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Kuwait, lying within the North-Western corner of the Arabian Gulf, is home to over 4 million people and an emerging financial, commercial and cultural hub, both regionally and globally. It is among the richest countries in the world by gross national income per capita, with the Kuwaiti dinar rated as the world’s strongest currency.

Ranking second within the ICT use index for Gulf countries in 2021, the New Kuwait 2035 vision goes beyond the realm of infrastructure mega-projects to challenge Kuwaitis, especially the youth, to boost their role in the economy and in society. Laying out new long-term development plans for the country, ICT rightfully sits at the heart of the government’s strategy for the New Kuwait plan.

Pushing ahead with modernization policies and institutional reforms, Kuwait is a catalyst for economic diversification, sustainable growth and social progress. It is one of the top ten most improved economies in the World Bank’s Ease of Doing Business report, rising from 97th in 2019 to 83rd in 2020, as well as the most improved in the MENA region based on the UN Global Competitiveness Report 2019.

Kuwait enjoys high living standards in a 100% urbanized environment. In fact, the WIPO Global Innovation Index found that Kuwait ranks relatively high for its innovation efficiency ratio – the amount of innovation output a country receives for its inputs.

The Kuwaiti government has made the digital transformation of both public and private sectors a priority. Because of this, Kuwait’s expenditure on ICT is expected to grow to almost $11 billion by 2024, based on the adoption of various technologies such as 5G, artificial intelligence (AI) and the Internet of Things (IoT). The expected growth drivers for the country’s digital transformation are mobility, cloud computing and data analytics.

ICT Development

According to the UN Kuwait Technology & Innovation Index 2021, Kuwait ranks high in the ICT dimension. ICT projects in Kuwait are mostly concentrated in the service applications and platforms categories, the Arab Digital Development Report 2019 stated. Entrepreneurs are now embracing the advanced resources required for cutting-edge technological projects.

With no gender exclusion, Kuwait has provided access to public information via the different channels afforded by the Internet, with online services provided by ISPs and telecommunication companies and regulated by the Communications and Information Technology Regulatory Authority (CITRA). This covers the digital needs of society, along with those establishments where Wi-Fi and open networks are available.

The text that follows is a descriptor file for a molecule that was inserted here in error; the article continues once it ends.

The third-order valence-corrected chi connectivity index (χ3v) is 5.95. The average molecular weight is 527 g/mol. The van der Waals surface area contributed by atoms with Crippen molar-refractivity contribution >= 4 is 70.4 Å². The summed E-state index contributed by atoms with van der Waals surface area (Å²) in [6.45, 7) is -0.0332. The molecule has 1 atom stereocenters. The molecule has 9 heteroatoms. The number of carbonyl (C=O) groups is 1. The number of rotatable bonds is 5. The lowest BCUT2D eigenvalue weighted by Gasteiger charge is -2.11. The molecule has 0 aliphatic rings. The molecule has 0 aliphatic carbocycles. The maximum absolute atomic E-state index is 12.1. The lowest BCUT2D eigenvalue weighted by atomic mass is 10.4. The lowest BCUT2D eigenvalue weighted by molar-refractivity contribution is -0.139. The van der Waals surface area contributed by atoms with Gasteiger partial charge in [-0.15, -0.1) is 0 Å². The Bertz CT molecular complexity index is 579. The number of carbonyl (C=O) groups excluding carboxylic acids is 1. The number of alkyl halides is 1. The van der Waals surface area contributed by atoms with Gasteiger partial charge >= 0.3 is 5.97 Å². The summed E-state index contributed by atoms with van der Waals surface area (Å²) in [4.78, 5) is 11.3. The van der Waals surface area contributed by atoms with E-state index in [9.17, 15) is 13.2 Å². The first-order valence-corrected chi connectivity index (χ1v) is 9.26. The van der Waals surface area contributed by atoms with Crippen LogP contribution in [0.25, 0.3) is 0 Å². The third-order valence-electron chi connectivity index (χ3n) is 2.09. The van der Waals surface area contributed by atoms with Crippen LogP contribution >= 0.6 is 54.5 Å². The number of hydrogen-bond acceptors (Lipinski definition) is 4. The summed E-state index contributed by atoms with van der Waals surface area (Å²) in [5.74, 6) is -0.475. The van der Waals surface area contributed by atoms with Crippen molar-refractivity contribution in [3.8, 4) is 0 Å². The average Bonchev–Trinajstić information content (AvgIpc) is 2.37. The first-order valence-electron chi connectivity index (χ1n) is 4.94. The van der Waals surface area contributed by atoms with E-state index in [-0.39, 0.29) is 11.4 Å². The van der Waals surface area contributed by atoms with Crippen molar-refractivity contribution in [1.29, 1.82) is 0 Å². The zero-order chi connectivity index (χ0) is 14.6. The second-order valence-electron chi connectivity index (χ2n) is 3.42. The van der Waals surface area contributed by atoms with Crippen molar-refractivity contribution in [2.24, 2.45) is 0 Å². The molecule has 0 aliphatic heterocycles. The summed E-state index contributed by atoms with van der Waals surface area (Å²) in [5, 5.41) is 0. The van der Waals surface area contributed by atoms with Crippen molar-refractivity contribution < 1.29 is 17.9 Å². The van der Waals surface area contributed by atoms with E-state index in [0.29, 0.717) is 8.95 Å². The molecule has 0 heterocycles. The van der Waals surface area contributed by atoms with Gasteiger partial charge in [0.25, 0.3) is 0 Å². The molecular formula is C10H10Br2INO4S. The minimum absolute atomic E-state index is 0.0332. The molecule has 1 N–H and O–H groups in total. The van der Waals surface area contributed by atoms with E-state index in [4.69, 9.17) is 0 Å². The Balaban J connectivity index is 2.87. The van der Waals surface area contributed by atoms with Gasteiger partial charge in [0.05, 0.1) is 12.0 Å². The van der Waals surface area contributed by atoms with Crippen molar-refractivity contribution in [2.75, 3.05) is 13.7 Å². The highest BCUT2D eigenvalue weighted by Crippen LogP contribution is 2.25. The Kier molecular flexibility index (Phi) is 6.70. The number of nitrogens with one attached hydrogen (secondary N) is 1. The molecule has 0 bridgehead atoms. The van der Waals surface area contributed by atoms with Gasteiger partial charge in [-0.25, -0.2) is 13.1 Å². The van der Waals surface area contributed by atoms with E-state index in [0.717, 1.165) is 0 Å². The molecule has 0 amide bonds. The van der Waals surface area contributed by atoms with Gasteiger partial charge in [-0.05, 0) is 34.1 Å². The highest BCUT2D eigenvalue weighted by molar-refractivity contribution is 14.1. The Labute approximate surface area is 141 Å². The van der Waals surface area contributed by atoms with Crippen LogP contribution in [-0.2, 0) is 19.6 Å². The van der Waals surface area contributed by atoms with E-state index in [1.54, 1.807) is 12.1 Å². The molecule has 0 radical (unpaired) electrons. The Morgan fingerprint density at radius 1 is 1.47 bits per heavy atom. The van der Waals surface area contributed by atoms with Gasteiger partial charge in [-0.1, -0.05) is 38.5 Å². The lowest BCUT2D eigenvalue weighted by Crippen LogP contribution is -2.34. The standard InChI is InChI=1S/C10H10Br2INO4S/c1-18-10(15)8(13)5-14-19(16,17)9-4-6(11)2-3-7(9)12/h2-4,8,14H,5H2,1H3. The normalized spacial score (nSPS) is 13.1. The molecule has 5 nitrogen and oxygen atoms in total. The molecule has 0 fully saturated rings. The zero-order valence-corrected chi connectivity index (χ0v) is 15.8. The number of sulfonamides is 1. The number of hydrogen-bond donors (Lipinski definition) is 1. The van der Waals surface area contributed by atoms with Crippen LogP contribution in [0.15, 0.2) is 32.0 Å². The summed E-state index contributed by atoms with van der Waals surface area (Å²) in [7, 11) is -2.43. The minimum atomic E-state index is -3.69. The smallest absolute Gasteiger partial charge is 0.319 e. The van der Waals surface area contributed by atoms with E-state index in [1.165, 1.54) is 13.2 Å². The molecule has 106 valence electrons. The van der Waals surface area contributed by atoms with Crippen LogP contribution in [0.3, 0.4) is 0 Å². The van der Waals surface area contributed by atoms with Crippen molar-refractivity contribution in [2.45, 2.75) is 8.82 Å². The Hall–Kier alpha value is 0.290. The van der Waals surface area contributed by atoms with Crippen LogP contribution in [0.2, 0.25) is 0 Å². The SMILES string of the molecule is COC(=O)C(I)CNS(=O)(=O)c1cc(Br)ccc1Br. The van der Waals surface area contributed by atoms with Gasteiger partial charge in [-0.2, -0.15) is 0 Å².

As a developing nation, Kuwait has progressed extensively in the ICT field to remain competitive and advanced. In line with this, Sheikh Mohammed Al-Abdullah Al-Mubarak Al-Sabah, former State Minister of Cabinet Affairs said, “As we live today in the age of information and communication technology (ICT), information and the internet play a major role in our daily lives not only at the level of individuals and society but also at the level of businesses and government institutions…”

  • Telecoms

The telecom landscape in Kuwait is widespread and robust, with 4G covering the entire population and 99.4% of citizens connecting to the internet at home. 5G is reaching about 97% of the people in Kuwait due to the pioneering move of the MNOs – Zain, stc, and Ooredoo – together with the government to introduce 5G as part of their digital strategies.

Since mid-2019, these three MNOs have been offering commercial 5G services. They score highly on multi-gigabit speeds and claim near-universal population coverage. As of May 2022, Kuwait ranked fifth globally in Ookla’s Speedtest Global Index for mobile performance, with a 104.47 Mbps median speed.

stc was the first operator in Kuwait to launch an end-to-end 5G SA network based on a cloud-native core, while Ooredoo is hailed as the fastest operator in 2021. Additionally, Zain successfully completed the first live trial in the region of open and virtual radio access networks (ORAN/VRAN) in Kuwait. In June 2022, Virgin Mobile Kuwait became the first MVNO to enter the market and the fourth service provider in the country.

In terms of affordability of internet access, including price and competitive environment, Kuwait ranks first at the regional level. This means that the cost of access is the lowest and the competitiveness is the highest among Arab countries. The UN Broadband Commission’s target of entry-level broadband access at less than 2% of GNI by 2025 has already been achieved in Kuwait, with the advertised download speeds below 2 Mbit/s.

Analysys Mason estimates that 5G will drive a cumulative increase of more than $1 billion in Kuwait’s GDP between 2018–2025, and will create almost 25,000 new jobs cumulatively by the end of the period. Rapid 5G investments are also increasing the total investments in data centers in Kuwait.

Moreover, data from Future Market Insights indicates that the global B2B telecom market is set to reach $107 billion by 2026, driven by the high demand for cloud, IoT, video and enterprise applications. Initially, 5G services in Kuwait were mainly targeted at residential users and mobile broadband consumers, but operators expanded their offerings to develop more business-focused services.

  • Emerging Tech

CITRA confirmed the importance of adopting artificial intelligence (AI) and cloud computing techniques in contributing to the achievement of New Kuwait 2035 objectives. In fact, the increase in the adoption of cloud-based technologies is correlated to the surge in the adoption of AI in the country.